I think you’d also be safe making these up ahead of time through the toasting step and then refrigerating or even freezing them so you can fry as many as you need at any given time. Get a few people in the kitchen with you and bang out several batches at a go so you’re ready for anything. Because they don’t really hold all that great, we found, and reheating doesn’t do much for them once they’re fried.


I enjoyed participating in the monthly Indian Cooking Challenge so much that I created a monthly challenge of my own! For more details, check out the Medieval Cooking Challenge and sign up for the mailing list.

ICC: Punjabi Kadi Pakoras


It’s that time again–time for us to go tripping over ourselves in the pursuit of success in the Indian Cooking Challenge! And it’s finally something I recognize… sorta.

Punjabi Kadi Pakoras

Punjabi Kadi Pakoras

When we go out to our favorite Indian restaurant we generally order the sampler appetizer to split, so we’ve had pakoras before–several versions of them, too. Granted, they usually come without the Kadi (yogurt sauce) and, at leas the onion variety, resemble more of a hush puppy, but at least we knew what we were shooting for this time around.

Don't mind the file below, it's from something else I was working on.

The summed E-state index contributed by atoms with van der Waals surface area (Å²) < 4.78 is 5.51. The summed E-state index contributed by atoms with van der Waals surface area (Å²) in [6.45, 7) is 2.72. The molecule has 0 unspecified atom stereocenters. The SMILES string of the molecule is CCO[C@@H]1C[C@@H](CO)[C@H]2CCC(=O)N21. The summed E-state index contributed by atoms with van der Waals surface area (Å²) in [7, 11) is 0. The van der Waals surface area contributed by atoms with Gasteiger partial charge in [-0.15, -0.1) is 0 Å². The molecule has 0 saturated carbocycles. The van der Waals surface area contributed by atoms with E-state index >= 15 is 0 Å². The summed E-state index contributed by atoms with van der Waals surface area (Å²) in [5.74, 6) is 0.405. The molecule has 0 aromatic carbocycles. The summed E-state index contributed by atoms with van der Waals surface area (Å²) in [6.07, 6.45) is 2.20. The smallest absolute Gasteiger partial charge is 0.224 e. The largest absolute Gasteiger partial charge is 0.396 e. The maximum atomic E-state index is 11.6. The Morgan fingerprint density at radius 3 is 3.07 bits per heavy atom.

My version of the recipe below is based upon the recipe provided by Simran of Bombay Foodie, though the main changes are adjustments required to the measurements. (US cups and British/Imperial cups are NOT the same thing–only took me  a few rounds to remember that little fact!)


1 medium Onion, sliced lengthwise
5/8 c Besan/Gram Flour
2 t Salt

3/4 tsp Chili Powder
1/3-1/2 c Water
Oil for deep frying

1 1/2 c Plain Yogurt
1/3 (heaping) cups Besan/Gram Flour
3-4 cups Water
1 Tbsp olive oil
1 1/2 tsp Mustard Seeds
1 1/2 tsp Cumin Seeds
1 1/2 tsp Ajwain (Carom or Oregano) Seeds

1 1/2 tsp Methi (Fenugreek)
1 large Onion, diced
1 pinch Turmeric
3/4 tsp Chili Powder
Salt to taste
3/4 tsp Garam Masala powder
1 1/2 tsp Amchur (Dried Mango) powder
Slicing onions lengthwise The first step is to slice the onions lengthwise.

Now, I don’t know about your onions, by my onions are usually pretty round so slicing them lengthwise is a neat trick. Based on that whole concentric circles thing, I’m betting you could slice them diagonally and still be fine.

Luckily I did have one onion that was more oval than round. Though I still think lengthwise is anyone’s guess.

Batter Ingredients Start heating your frying oil while you mix up the batter. I set my electric fryer to 300 degrees Fahrenheit and that seems to work well for this sort of light item.